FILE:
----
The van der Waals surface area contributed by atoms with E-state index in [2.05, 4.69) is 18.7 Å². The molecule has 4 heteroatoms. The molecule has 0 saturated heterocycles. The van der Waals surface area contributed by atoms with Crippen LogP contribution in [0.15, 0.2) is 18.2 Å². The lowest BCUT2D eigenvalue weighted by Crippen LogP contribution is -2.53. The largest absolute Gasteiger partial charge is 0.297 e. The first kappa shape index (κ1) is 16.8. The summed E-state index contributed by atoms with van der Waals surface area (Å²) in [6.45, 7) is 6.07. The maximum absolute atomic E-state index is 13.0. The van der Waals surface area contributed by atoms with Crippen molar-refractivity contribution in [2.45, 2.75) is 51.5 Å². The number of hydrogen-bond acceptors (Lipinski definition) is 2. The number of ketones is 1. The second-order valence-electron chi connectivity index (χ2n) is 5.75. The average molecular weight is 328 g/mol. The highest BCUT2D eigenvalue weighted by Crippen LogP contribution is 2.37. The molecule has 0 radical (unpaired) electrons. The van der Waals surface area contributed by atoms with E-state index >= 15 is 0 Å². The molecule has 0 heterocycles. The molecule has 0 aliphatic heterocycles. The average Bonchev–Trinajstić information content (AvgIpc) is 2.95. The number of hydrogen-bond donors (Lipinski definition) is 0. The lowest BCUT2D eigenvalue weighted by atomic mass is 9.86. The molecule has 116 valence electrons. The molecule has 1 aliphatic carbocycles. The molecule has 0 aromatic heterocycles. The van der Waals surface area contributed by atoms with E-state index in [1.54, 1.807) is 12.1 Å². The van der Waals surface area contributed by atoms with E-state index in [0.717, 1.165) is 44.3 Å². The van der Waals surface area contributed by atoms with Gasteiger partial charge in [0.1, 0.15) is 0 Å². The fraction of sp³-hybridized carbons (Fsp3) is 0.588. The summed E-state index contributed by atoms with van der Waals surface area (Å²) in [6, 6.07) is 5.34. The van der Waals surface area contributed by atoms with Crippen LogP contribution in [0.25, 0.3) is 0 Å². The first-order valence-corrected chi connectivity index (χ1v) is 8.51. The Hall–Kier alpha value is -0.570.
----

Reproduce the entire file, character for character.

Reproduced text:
The van der Waals surface area contributed by atoms with E-state index in [2.05, 4.69) is 18.7 Å². The molecule has 4 heteroatoms. The molecule has 0 saturated heterocycles. The van der Waals surface area contributed by atoms with Crippen LogP contribution in [0.15, 0.2) is 18.2 Å². The lowest BCUT2D eigenvalue weighted by Crippen LogP contribution is -2.53. The largest absolute Gasteiger partial charge is 0.297 e. The first kappa shape index (κ1) is 16.8. The summed E-state index contributed by atoms with van der Waals surface area (Å²) in [6.45, 7) is 6.07. The maximum absolute atomic E-state index is 13.0. The van der Waals surface area contributed by atoms with Crippen molar-refractivity contribution in [2.45, 2.75) is 51.5 Å². The number of hydrogen-bond acceptors (Lipinski definition) is 2. The number of ketones is 1. The second-order valence-electron chi connectivity index (χ2n) is 5.75. The average molecular weight is 328 g/mol. The highest BCUT2D eigenvalue weighted by Crippen LogP contribution is 2.37. The molecule has 0 radical (unpaired) electrons. The van der Waals surface area contributed by atoms with E-state index >= 15 is 0 Å². The molecule has 0 heterocycles. The molecule has 0 aliphatic heterocycles. The average Bonchev–Trinajstić information content (AvgIpc) is 2.95. The number of hydrogen-bond donors (Lipinski definition) is 0. The lowest BCUT2D eigenvalue weighted by atomic mass is 9.86. The molecule has 116 valence electrons. The molecule has 1 aliphatic carbocycles. The molecule has 0 aromatic heterocycles. The van der Waals surface area contributed by atoms with E-state index in [1.54, 1.807) is 12.1 Å². The van der Waals surface area contributed by atoms with E-state index in [0.717, 1.165) is 44.3 Å². The van der Waals surface area contributed by atoms with Gasteiger partial charge in [0.1, 0.15) is 0 Å². The fraction of sp³-hybridized carbons (Fsp3) is 0.588. The summed E-state index contributed by atoms with van der Waals surface area (Å²) in [6, 6.07) is 5.34. The van der Waals surface area contributed by atoms with Crippen LogP contribution in [0.25, 0.3) is 0 Å². The first-order valence-corrected chi connectivity index (χ1v) is 8.51. The Hall–Kier alpha value is -0.570.